UK food regulator the Food Standard Agency (FSA) has successfully accomplished a pilot using blockchain technology according to an announcement published July 2. This was reportedly the first time blockchain has been used as a regulatory tool to ensure compliance in the food sector.
The pilot was implemented in a cattle slaughterhouse, where both the FSA and the slaughterhouse were authorized to access data in order to improve transparency in the food supply chain. In July, the agency is looking to launch another pilot, which will allow farmers to access data about animals from their farm. Sian Thomas, Head of Information Management, said:
“Our approach has been to develop data standards with industry that will make theory reality and I'm delighted that we've been able to show that blockchain does indeed work in this part of the food industry. I think there are great opportunities now for industry and government to work together to expand and develop this approach.”
In the future, the FSA states that they will attempt to replicate the program in other plants. The agency said that in order for blockchain to be permanently implemented, it must be an industry-led initiative, as the current data model is used only for the collection and communication of inspection results.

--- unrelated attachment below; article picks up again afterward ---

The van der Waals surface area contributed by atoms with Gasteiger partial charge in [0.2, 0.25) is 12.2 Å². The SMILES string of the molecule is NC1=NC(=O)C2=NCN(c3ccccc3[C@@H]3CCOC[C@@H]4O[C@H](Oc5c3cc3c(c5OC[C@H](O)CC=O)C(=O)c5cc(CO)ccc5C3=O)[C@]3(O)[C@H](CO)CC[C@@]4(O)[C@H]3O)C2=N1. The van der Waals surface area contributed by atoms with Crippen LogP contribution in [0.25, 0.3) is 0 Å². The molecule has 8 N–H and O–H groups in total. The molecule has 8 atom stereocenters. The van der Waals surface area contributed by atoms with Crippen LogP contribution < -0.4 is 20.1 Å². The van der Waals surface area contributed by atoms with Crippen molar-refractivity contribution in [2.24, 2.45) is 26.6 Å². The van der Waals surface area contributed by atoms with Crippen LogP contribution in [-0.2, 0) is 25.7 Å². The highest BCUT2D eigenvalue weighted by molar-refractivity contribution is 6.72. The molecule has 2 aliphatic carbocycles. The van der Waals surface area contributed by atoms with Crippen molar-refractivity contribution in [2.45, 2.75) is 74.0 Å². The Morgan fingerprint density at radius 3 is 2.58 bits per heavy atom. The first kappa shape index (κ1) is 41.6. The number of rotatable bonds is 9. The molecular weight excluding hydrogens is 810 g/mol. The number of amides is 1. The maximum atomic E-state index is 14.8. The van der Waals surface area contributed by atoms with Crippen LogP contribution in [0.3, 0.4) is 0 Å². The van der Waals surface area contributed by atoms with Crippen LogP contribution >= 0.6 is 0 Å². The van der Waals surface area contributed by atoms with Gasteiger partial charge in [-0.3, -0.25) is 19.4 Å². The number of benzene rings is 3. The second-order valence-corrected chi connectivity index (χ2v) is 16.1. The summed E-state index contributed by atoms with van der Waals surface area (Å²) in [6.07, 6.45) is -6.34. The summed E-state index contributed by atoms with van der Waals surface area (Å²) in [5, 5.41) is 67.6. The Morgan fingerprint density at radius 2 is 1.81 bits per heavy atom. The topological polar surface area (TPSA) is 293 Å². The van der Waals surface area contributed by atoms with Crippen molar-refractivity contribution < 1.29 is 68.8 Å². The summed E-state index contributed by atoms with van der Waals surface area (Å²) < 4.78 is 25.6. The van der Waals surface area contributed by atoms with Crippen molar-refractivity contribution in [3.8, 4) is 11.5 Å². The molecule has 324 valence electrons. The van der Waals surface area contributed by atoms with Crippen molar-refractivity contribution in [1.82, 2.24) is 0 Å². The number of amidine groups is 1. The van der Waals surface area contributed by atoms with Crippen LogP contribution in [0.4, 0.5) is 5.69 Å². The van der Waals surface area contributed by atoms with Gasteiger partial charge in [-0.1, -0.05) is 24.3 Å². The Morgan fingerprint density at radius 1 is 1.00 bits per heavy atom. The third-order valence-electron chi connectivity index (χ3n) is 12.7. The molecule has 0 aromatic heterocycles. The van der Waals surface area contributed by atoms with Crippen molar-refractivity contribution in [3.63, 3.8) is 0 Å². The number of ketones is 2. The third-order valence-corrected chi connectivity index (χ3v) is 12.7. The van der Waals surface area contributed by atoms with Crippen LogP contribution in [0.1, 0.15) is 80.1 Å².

Blockchain continues to gain momentum in the supply chain sector, potentially reducing inventory management and enabling greater efficiency. Recently, a group of companies including Walmart, Nestlé SA, Dole Food Co., Driscoll’s Inc., Tyson Foods Inc., and Unilever NV teamed up with IBM in order use blockchain technology for tracking food globally through its supply chain.
Last month, Microsoft partnered with supply tracking solutions provider Ardents to develop a new product tracking platform using blockchain and artificial intelligence. The system reportedly offers end-to-end traceability and visibility from the point of origin along the whole supply chain, allowing users to trace single product items within a case.